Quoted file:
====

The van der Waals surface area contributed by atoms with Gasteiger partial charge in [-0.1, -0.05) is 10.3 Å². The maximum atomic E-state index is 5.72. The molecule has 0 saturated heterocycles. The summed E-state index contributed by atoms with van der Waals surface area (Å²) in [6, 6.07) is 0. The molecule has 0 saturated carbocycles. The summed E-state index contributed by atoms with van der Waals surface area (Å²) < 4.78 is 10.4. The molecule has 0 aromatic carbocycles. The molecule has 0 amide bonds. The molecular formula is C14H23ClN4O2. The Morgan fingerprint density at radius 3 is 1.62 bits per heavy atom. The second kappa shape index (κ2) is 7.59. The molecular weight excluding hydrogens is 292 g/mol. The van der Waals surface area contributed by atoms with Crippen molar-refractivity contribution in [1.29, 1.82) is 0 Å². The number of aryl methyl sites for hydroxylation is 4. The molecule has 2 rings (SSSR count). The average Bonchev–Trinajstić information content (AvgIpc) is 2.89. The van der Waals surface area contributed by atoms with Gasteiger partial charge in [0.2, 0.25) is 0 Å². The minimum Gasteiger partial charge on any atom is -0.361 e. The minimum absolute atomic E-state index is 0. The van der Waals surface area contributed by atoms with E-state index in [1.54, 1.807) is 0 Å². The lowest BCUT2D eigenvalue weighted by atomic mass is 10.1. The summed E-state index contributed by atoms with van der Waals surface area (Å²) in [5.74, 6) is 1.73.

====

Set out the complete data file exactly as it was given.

The van der Waals surface area contributed by atoms with Gasteiger partial charge in [-0.1, -0.05) is 10.3 Å². The maximum atomic E-state index is 5.72. The molecule has 0 saturated heterocycles. The summed E-state index contributed by atoms with van der Waals surface area (Å²) in [6, 6.07) is 0. The molecule has 0 saturated carbocycles. The summed E-state index contributed by atoms with van der Waals surface area (Å²) < 4.78 is 10.4. The molecule has 0 aromatic carbocycles. The molecule has 0 amide bonds. The molecular formula is C14H23ClN4O2. The Morgan fingerprint density at radius 3 is 1.62 bits per heavy atom. The second kappa shape index (κ2) is 7.59. The molecular weight excluding hydrogens is 292 g/mol. The van der Waals surface area contributed by atoms with Crippen molar-refractivity contribution in [1.29, 1.82) is 0 Å². The number of aryl methyl sites for hydroxylation is 4. The molecule has 2 rings (SSSR count). The average Bonchev–Trinajstić information content (AvgIpc) is 2.89. The van der Waals surface area contributed by atoms with Gasteiger partial charge in [0.2, 0.25) is 0 Å². The minimum Gasteiger partial charge on any atom is -0.361 e. The minimum absolute atomic E-state index is 0. The van der Waals surface area contributed by atoms with E-state index in [1.54, 1.807) is 0 Å². The lowest BCUT2D eigenvalue weighted by atomic mass is 10.1. The summed E-state index contributed by atoms with van der Waals surface area (Å²) in [5.74, 6) is 1.73.